9 found
Sort by:
  1. Sandra Soo-Jin Lee & Emily Borgelt (2014). Protecting Posted Genes: Social Networking and the Limits of GINA. American Journal of Bioethics 14 (11):32-44.
    No categories
    Direct download (3 more)  
     
    My bibliography  
     
    Export citation  
  2. Sandra Soo-Jin Lee (2012). Lessons Learned From the U.S. Public Health Service Syphilis Study at Tuskegee: Incorporating a Discourse on Relationships Into the Ethics of Research Participation Among Asian Americans. Ethics and Behavior 22 (6):489-492.
    Direct download (3 more)  
     
    My bibliography  
     
    Export citation  
  3. Sandra Soo-Jin Lee & Simone Vernez (2012). Assessing the Pedagogical Goals of Self-Testing in Evaluating the Consultation Needs of Different Student Populations. American Journal of Bioethics 12 (4):41-43.
    The American Journal of Bioethics, Volume 12, Issue 4, Page 41-43, April 2012.
    Direct download (4 more)  
     
    My bibliography  
     
    Export citation  
  4. Stephanie Fullerton & Sandra Lee (2011). Secondary Uses and the Governance of De-Identified Data: Lessons From the Human Genome Diversity Panel. [REVIEW] BMC Medical Ethics 12 (1):16-.
    Background: Recent changes to regulatory guidance in the US and Europe have complicated oversight of secondary research by rendering most uses of de-identified data exempt from human subjects oversight. To identify the implications of such guidelines for harms to participants and communities, this paper explores the secondary uses of one de-identified DNA sample collection with limited oversight: the Human Genome Diversity Project (HGDP)-Centre d'Etude du Polymorphisme Humain, Fondation Jean Dausset (CEPH) Human Genome Diversity Panel. Methods: Using a combination of keyword (...)
    Direct download (10 more)  
     
    My bibliography  
     
    Export citation  
  5. Sandra Soo-Jin Lee & LaVera Crawley (2009). Research 2.0: Social Networking and Direct-To-Consumer (DTC) Genomics. American Journal of Bioethics 9 (6):35-44.
    The convergence of increasingly efficient high throughput sequencing technology and ubiquitous Internet use by the public has fueled the proliferation of companies that provide personal genetic information (PGI) direct-to-consumers. Companies such as 23andme (Mountain View, CA) and Navigenics (Foster City, CA) are emblematic of a growing market for PGI that some argue represents a paradigm shift in how the public values this information and incorporates it into how they behave and plan for their futures. This new class of social networking (...)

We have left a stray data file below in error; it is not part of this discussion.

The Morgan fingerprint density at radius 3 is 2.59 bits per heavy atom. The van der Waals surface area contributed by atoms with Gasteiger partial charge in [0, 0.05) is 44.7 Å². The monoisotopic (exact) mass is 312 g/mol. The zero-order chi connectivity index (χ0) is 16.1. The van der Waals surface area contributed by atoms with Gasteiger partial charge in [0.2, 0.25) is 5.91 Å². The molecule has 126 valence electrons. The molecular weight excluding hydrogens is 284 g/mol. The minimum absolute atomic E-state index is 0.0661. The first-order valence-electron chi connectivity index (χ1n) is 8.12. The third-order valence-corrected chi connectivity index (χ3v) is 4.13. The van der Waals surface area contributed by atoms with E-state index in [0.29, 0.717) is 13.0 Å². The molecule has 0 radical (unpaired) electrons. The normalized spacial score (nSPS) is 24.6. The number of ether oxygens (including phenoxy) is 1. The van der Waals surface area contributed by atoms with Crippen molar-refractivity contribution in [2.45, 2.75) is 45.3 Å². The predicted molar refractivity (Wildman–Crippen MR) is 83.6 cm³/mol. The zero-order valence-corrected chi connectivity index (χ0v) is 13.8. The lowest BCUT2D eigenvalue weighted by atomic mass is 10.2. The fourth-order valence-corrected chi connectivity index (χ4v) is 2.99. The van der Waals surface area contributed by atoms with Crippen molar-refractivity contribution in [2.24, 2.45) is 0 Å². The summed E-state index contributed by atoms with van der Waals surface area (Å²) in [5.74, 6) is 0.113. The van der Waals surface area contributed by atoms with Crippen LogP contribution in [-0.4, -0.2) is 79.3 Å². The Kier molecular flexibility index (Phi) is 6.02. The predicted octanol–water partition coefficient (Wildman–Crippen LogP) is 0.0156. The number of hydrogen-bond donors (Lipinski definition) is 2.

Direct download (3 more)  
     
    My bibliography  
     
    Export citation  
  6. Sandra Soo-Jin Lee & LaVera Crawley (2009). Response to Open Peer Commentaries on “Research 2.0: Social Networking and Direct-to-Consumer Personal Genomics”. American Journal of Bioethics 9 (6):1-3.
    Direct download (3 more)  
     
    My bibliography  
     
    Export citation  
  7. Heidi E. Keller & Sandra Lee (2003). Ethical Issues Surrounding Human Participants Research Using the Internet. Ethics and Behavior 13 (3):211 – 219.
    The Internet appears to offer psychologists doing research unrestricted access to infinite amounts and types of data. However, the ethical issues surrounding the use of data and data collection methods are challenging research review boards at many institutions. This article illuminates some of the obstacles facing researchers who wish to take advantage of the Internet's flexibility. The applications of the APA ethical codes for conducting research on human participants on the Internet are reviewed. The principle of beneficence, as well as (...)
    Direct download (9 more)  
     
    My bibliography  
     
    Export citation  
  8. Sandra Soo‐Jin Lee (2000). Dys‐Appearing Tongues and Bodily Memories: The Aging of First‐Generation Resident Koreans in Japan. Ethos 28 (2):198-223.
    No categories
    Direct download (3 more)  
     
    My bibliography  
     
    Export citation  
  9. Sue E. Schonberg & Sandra S. Lee (1996). Identifying the Real Eap Client: Ensuing Ethical Dilemmas. Ethics and Behavior 6 (3):203 – 212.
    As employee assistance programs (EAPs) have evolved and expanded their scope in the past decade, many factors have contributed to meeting the demands of conflicting client constituencies in a multifaceted client environment. This article enumerates several of these factors, notes consequences of ensuing conflicts, and ultimately proposes some methods to counter some of these ethical dilemmas in the future. It is the hope that greater recognition and understanding of ethical conflicts in client loyalty within a host organization will foster increased (...)
    Direct download (5 more)  
     
    My bibliography  
     
    Export citation